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Thursday, August 28, 2014

More groundwater contamination in SWPA from fracking wastewater impoundments - UPDATED

Leaking wastewater impoundments from unconventional natural gas development have already contaminated groundwater in Pennsylvania's Washington County.

Now, another leaking impoundment in Westmoreland County has contaminated drinking water for at least three homes, according to state officials.

The use of these impoundments is a severe risk - to soil and groundwater, to public health, and to the families whose life savings may be be embodied in the homes that suddenly lose most, if not all, of their value when their drinking water wells become contaminated. These impoundments also presents severe risk to company bottom lines.

There's no excuse for Pennsylvania failing to ban them and mandating closed-loop, closed container systems

As I asked three weeks ago, how many more contamination incidents will state regulators tolerate?  How many more family tragedies will they tolerate?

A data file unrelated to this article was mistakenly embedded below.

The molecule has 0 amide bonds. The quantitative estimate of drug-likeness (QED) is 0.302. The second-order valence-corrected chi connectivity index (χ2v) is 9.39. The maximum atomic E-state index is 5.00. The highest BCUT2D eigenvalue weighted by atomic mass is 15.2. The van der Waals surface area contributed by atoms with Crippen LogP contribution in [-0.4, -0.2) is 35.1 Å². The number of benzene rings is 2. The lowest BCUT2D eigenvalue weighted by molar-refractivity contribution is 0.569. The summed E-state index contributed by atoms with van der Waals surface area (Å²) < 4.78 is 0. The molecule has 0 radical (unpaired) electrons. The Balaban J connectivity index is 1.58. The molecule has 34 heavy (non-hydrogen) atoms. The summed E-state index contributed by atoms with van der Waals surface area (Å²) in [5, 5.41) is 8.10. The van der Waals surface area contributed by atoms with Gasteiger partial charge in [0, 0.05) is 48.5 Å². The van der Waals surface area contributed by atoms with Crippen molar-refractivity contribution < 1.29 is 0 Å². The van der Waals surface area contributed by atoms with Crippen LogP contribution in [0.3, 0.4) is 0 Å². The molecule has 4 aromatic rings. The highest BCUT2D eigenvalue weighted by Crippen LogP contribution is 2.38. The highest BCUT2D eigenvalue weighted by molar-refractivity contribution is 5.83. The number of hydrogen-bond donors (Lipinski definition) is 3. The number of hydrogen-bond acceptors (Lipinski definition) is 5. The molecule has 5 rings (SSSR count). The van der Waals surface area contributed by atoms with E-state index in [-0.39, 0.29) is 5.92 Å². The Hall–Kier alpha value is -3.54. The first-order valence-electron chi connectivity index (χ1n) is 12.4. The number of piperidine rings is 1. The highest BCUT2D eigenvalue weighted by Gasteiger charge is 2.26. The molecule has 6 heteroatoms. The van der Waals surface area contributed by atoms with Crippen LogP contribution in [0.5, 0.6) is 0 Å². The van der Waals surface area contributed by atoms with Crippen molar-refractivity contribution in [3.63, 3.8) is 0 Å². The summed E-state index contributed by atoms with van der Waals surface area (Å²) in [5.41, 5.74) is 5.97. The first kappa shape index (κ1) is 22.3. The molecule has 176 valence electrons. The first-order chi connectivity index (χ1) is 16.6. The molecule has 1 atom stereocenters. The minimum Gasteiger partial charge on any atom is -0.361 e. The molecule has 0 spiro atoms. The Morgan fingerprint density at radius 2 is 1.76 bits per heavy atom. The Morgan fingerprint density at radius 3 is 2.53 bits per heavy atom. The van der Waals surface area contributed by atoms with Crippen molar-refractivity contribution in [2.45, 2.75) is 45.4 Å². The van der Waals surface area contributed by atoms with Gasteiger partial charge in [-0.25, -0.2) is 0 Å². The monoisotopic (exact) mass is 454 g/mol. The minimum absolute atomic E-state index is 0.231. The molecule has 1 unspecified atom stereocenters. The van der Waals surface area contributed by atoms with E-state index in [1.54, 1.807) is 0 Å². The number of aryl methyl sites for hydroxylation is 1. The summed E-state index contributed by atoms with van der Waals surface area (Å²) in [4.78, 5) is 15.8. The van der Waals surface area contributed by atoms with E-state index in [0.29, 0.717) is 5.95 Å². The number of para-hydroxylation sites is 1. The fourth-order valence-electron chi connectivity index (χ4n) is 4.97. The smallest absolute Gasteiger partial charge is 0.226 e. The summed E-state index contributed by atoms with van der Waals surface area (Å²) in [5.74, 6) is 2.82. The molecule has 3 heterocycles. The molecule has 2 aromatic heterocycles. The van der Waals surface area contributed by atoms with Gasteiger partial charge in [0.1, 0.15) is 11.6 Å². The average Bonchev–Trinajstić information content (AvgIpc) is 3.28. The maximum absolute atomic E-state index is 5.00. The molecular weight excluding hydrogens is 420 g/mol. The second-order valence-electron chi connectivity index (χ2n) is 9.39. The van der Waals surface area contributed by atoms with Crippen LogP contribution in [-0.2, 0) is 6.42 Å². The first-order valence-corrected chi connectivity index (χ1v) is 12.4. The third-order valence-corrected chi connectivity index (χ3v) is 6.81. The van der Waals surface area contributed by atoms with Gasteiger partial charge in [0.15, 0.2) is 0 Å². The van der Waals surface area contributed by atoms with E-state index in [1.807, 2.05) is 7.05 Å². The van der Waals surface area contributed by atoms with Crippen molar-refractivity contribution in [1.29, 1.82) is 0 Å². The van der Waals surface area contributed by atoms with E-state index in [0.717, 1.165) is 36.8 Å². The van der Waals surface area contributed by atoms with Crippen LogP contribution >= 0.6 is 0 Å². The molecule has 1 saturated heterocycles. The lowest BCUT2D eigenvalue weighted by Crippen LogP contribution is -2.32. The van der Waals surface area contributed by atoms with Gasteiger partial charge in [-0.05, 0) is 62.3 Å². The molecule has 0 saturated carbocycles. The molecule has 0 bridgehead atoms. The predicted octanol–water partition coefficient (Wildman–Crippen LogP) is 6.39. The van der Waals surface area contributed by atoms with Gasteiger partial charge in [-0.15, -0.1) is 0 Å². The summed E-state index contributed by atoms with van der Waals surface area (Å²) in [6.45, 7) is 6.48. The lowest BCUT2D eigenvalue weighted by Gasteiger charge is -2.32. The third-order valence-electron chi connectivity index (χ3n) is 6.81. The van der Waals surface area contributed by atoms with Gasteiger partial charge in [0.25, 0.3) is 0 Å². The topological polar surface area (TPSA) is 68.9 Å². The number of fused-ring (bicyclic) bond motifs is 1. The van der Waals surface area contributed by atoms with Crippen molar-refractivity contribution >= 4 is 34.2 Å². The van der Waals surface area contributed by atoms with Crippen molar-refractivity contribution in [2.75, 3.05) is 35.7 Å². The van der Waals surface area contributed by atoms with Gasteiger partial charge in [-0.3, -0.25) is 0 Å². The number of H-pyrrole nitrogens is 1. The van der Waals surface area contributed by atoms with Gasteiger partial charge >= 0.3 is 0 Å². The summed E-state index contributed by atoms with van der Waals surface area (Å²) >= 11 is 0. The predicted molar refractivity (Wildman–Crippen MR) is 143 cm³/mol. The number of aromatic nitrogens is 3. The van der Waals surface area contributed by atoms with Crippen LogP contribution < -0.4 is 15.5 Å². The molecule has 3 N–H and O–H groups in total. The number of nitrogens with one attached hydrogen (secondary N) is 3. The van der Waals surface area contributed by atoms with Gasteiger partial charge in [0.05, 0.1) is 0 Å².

And how many more of these completely avoidable pollution incidents will the citizens of Pennsylvania tolerate?


September 18, 2014 update: DEP has issued the largest penalty ever on a shale gas driller for these impoundment violations.  Bravo, DEP.  Still, it's not enough.  The "higher benchmark" referred to in the report is inadequate.  Impoundments should be banned. Period.

3 comments:

  1. Although most people would blame the Oil and gas companies doing the fracking for the problem, I would place the blame squarely on the Pennsylvania DEP for lack of oversight and commitment to making sure these drillers don't poison us with these ridiculously vulnerable impoundments

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  2. Thanks for reading and commenting.

    Companies use these impoundments (not all do) because they're cheap - until they leak and cleanup costs ensue. And that ignores the fact that they pose other threats to public health from volatilizing chemicals.

    As for DEP, their policies reflect those of the current administration. That is where the fault lies, not on the front lines. Plus, their budget has been savaged, and their ability to enforce existing (inadequate) rules is compromised. See http://johnhquigley.blogspot.com/2014/08/earthworks-pas-regulation-of-oilgas.html.

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